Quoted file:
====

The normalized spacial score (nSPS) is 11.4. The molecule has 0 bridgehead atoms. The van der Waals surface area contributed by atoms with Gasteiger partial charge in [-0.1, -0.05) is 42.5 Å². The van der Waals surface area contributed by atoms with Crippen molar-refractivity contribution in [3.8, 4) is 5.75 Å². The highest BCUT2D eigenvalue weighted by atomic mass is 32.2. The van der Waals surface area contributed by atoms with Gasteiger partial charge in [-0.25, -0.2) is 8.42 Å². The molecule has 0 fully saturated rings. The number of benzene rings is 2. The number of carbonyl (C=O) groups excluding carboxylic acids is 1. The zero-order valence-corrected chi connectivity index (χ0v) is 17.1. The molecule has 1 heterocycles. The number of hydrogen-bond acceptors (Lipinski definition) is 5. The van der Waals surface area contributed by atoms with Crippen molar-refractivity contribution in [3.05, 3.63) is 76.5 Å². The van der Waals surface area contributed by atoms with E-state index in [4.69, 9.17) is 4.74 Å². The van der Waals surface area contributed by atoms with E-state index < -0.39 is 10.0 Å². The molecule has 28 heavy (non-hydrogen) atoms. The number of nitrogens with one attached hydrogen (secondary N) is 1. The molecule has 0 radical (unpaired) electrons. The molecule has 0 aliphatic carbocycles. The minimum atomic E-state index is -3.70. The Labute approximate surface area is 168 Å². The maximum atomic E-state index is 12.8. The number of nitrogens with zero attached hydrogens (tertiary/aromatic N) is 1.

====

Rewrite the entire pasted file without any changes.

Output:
The normalized spacial score (nSPS) is 11.4. The molecule has 0 bridgehead atoms. The van der Waals surface area contributed by atoms with Gasteiger partial charge in [-0.1, -0.05) is 42.5 Å². The van der Waals surface area contributed by atoms with Crippen molar-refractivity contribution in [3.8, 4) is 5.75 Å². The highest BCUT2D eigenvalue weighted by atomic mass is 32.2. The van der Waals surface area contributed by atoms with Gasteiger partial charge in [-0.25, -0.2) is 8.42 Å². The molecule has 0 fully saturated rings. The number of benzene rings is 2. The number of carbonyl (C=O) groups excluding carboxylic acids is 1. The zero-order valence-corrected chi connectivity index (χ0v) is 17.1. The molecule has 1 heterocycles. The number of hydrogen-bond acceptors (Lipinski definition) is 5. The van der Waals surface area contributed by atoms with Crippen molar-refractivity contribution in [3.05, 3.63) is 76.5 Å². The van der Waals surface area contributed by atoms with E-state index in [4.69, 9.17) is 4.74 Å². The van der Waals surface area contributed by atoms with E-state index < -0.39 is 10.0 Å². The molecule has 28 heavy (non-hydrogen) atoms. The number of nitrogens with one attached hydrogen (secondary N) is 1. The molecule has 0 radical (unpaired) electrons. The molecule has 0 aliphatic carbocycles. The minimum atomic E-state index is -3.70. The Labute approximate surface area is 168 Å². The maximum atomic E-state index is 12.8. The number of nitrogens with zero attached hydrogens (tertiary/aromatic N) is 1.